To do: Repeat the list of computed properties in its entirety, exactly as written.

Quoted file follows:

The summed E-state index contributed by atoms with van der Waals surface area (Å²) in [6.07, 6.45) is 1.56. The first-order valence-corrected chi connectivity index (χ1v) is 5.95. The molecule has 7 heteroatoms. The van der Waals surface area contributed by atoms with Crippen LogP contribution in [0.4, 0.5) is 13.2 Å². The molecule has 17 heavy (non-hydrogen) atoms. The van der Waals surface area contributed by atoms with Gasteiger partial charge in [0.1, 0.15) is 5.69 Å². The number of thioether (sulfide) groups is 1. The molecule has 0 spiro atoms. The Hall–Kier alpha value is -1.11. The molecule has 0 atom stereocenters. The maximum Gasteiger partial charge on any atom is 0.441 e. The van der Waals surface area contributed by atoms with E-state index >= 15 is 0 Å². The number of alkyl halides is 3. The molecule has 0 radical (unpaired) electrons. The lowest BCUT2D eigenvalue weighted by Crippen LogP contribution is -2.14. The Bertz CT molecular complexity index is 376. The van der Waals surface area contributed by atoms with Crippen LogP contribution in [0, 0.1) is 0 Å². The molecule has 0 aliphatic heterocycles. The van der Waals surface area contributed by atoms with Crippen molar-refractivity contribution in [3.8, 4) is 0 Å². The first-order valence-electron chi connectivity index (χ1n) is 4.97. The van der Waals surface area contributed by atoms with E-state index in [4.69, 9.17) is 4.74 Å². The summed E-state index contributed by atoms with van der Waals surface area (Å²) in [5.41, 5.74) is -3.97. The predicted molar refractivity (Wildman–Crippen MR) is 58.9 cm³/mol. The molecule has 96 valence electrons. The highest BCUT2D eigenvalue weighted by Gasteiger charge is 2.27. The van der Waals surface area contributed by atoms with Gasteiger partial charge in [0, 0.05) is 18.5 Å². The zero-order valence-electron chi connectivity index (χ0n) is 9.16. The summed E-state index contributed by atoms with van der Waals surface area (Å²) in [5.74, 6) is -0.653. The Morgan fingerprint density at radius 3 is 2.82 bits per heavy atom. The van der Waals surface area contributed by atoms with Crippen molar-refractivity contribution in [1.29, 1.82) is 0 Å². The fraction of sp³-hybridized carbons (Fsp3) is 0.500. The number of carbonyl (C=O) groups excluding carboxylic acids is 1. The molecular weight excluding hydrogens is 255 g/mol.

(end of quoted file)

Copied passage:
The summed E-state index contributed by atoms with van der Waals surface area (Å²) in [6.07, 6.45) is 1.56. The first-order valence-corrected chi connectivity index (χ1v) is 5.95. The molecule has 7 heteroatoms. The van der Waals surface area contributed by atoms with Crippen LogP contribution in [0.4, 0.5) is 13.2 Å². The molecule has 17 heavy (non-hydrogen) atoms. The van der Waals surface area contributed by atoms with Gasteiger partial charge in [0.1, 0.15) is 5.69 Å². The number of thioether (sulfide) groups is 1. The molecule has 0 spiro atoms. The Hall–Kier alpha value is -1.11. The molecule has 0 atom stereocenters. The maximum Gasteiger partial charge on any atom is 0.441 e. The van der Waals surface area contributed by atoms with E-state index >= 15 is 0 Å². The number of alkyl halides is 3. The molecule has 0 radical (unpaired) electrons. The lowest BCUT2D eigenvalue weighted by Crippen LogP contribution is -2.14. The Bertz CT molecular complexity index is 376. The van der Waals surface area contributed by atoms with Crippen LogP contribution in [0, 0.1) is 0 Å². The molecule has 0 aliphatic heterocycles. The van der Waals surface area contributed by atoms with Crippen molar-refractivity contribution in [3.8, 4) is 0 Å². The first-order valence-electron chi connectivity index (χ1n) is 4.97. The van der Waals surface area contributed by atoms with E-state index in [4.69, 9.17) is 4.74 Å². The summed E-state index contributed by atoms with van der Waals surface area (Å²) in [5.41, 5.74) is -3.97. The predicted molar refractivity (Wildman–Crippen MR) is 58.9 cm³/mol. The molecule has 96 valence electrons. The highest BCUT2D eigenvalue weighted by Gasteiger charge is 2.27. The van der Waals surface area contributed by atoms with Gasteiger partial charge in [0, 0.05) is 18.5 Å². The zero-order valence-electron chi connectivity index (χ0n) is 9.16. The summed E-state index contributed by atoms with van der Waals surface area (Å²) in [5.74, 6) is -0.653. The Morgan fingerprint density at radius 3 is 2.82 bits per heavy atom. The van der Waals surface area contributed by atoms with Crippen molar-refractivity contribution in [1.29, 1.82) is 0 Å². The fraction of sp³-hybridized carbons (Fsp3) is 0.500. The number of carbonyl (C=O) groups excluding carboxylic acids is 1. The molecular weight excluding hydrogens is 255 g/mol.